I'm a web developer and I work with various languages and projects (who doesn't?). I've cloned many of these projects/repositories locally to various directories.

Now, with dozens of projects cloned over the years, I feel I'm in a mess as I often need to spend some time to discover where I cloned something.

In short, I need a system to manage local development repositories. The purpose is:

  • better personal organization and
  • faster configuration in case I buy a new machine

The repositories are mostly git, but there are svn and even cvs repos.

Is there a tool that can help me with this? I'd hate to write a custom solution (scripts) only to discover I'm reinventing the wheel.

Are config management tools (chef, puppet, ansible) good fit for this problem?

closed as primarily opinion-based by Celada, cuonglm, Anthon, jasonwryan, slm Apr 30 '15 at 18:27

Many good questions generate some degree of opinion based on expert experience, but answers to this question will tend to be almost entirely based on opinions, rather than facts, references, or specific expertise. If this question can be reworded to fit the rules in the help center, please edit the question.

  • This amounts to pure personal preference of how you like to file things so that you find them. Some people sort by work/personal/play/etc.., others by project name, some people find things by date (based on what era of their life the project comes from!). Some people have a flat home directory with hundreds of files/directories there at the top level, some people don't. – Celada Apr 30 '15 at 15:32
  • This is not an answer, and may not even be helpful, but you could check out the new Kallithea project. It's only at 0.2.1, but growing actively. This is conceptually similar to sites like Github and Bitbucket, but currently has less functionality. To a first approximation it is a web frontend, and currently supports Git and Mercurial. This project has the backing of the Mercurial project, so I expect it will continue to grow and improve. – Faheem Mitha Apr 30 '15 at 16:31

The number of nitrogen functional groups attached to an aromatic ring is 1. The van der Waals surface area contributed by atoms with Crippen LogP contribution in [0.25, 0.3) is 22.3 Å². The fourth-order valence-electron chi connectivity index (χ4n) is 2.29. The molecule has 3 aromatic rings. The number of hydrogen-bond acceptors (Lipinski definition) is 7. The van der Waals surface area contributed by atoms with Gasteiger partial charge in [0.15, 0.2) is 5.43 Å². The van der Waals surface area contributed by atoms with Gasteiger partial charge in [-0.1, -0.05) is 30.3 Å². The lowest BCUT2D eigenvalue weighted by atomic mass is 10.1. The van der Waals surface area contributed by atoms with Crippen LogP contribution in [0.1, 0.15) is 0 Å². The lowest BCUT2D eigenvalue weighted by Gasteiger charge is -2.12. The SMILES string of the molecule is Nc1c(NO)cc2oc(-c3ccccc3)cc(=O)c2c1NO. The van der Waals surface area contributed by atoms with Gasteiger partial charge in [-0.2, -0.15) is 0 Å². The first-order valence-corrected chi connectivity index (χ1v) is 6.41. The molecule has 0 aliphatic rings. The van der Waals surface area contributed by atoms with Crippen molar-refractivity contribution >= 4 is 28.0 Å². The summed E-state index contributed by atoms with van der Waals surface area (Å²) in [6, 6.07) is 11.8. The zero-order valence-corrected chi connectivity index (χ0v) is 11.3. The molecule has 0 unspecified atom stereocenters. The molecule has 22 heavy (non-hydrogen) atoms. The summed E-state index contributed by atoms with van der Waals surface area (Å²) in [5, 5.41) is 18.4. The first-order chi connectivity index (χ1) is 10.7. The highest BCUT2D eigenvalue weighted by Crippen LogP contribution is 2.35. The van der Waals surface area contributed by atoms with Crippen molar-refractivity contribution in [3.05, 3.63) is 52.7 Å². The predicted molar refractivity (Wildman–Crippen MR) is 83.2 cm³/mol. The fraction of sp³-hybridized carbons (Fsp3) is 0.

myrepos could be appropriate here; it allows you to manage multiple source code repositories of different types. You can describe all your repositories in a single configuration file, and manage them simultaneously or separately as appropriate.

I don't think a centralised configuration management tool such as Chef or Ansible would be a good fit here...


I keep all third-party sources in /usr/local/src, whether they come from a tarball or some third-party SCM host.

(Why there? Because the default install prefix is /usr/local for most packages, so why not keep the sources alongside the binaries?)

Thus, to set this up a new development machine, I simply say

$ cd /usr/local/src
$ sudo chown $USER .
$ scp -r oldbox:/usr/local/src/* .

When you have multiple active development boxes, this does mean you have to keep schlepping new subtrees over from the last one you used, but I don't find that greatly burdensome.

Sometimes I have multiple versions of a given package, such as the sources unpacked from the last stable release tarball, plus the current SCM "head" checkout. In that case, the tree looks like

 $ cd /usr/local/src
 $ mkdir somepkg
 $ cd somepkg
 $ tar xvf ~/Downloads/somepkg-*tar*
 $ mv somepkg-1.2.3 1.2.3
 $ git pull http://someserver.example.com/somepkg.git
 $ mv somepkg head

That is, I have parallel somepkg/1.2.3 and somepkg/head trees, so I can switch between them as needed. Occasionally I will end up with multiple "stable" versions side-by-side, when I need to use multiple stable versions for some reason.

You might think it would be good to store everything on a local file server instead, but that fails on several levels:

  1. Most file servers run SMB these days; you can't always get the one your want with NFS or another POSIX-compliant network filesystem. That means permissions get screwed up, some legal POSIX file names are disallowed, case insensitivity can bite you, etc.

  2. If you habitually build in-tree (e.g. ./configure && make), you end up with platform-specific autom4te.cache and binary outputs, so you'd have to make clean && ./configure each time you changed boxes.

    You can fix this by always building out-of-tree but not all packages know how to build themselves that way.

  3. Compiling software on a NAS is slow.

Keeping separate copies on each development machine avoids these problems. You do still need to say make clean ; ./configure after scp-ing the checkout trees over to a new box, but having done that once, you now just git pull or svn up to pull the latest changes from the SCM host to get updates, rather than repeatedly scp-ing the new trees over to new boxes.

There are several attempts to create package managers for the web, in order to better solve this: Bower, Jam, npm, NuGet, etc. The problem with these is that you're probably not going to find all of the packages you want to use in any single one of them yet. You're going have to manage sources pulled from some third-party SCM for the forseeable future.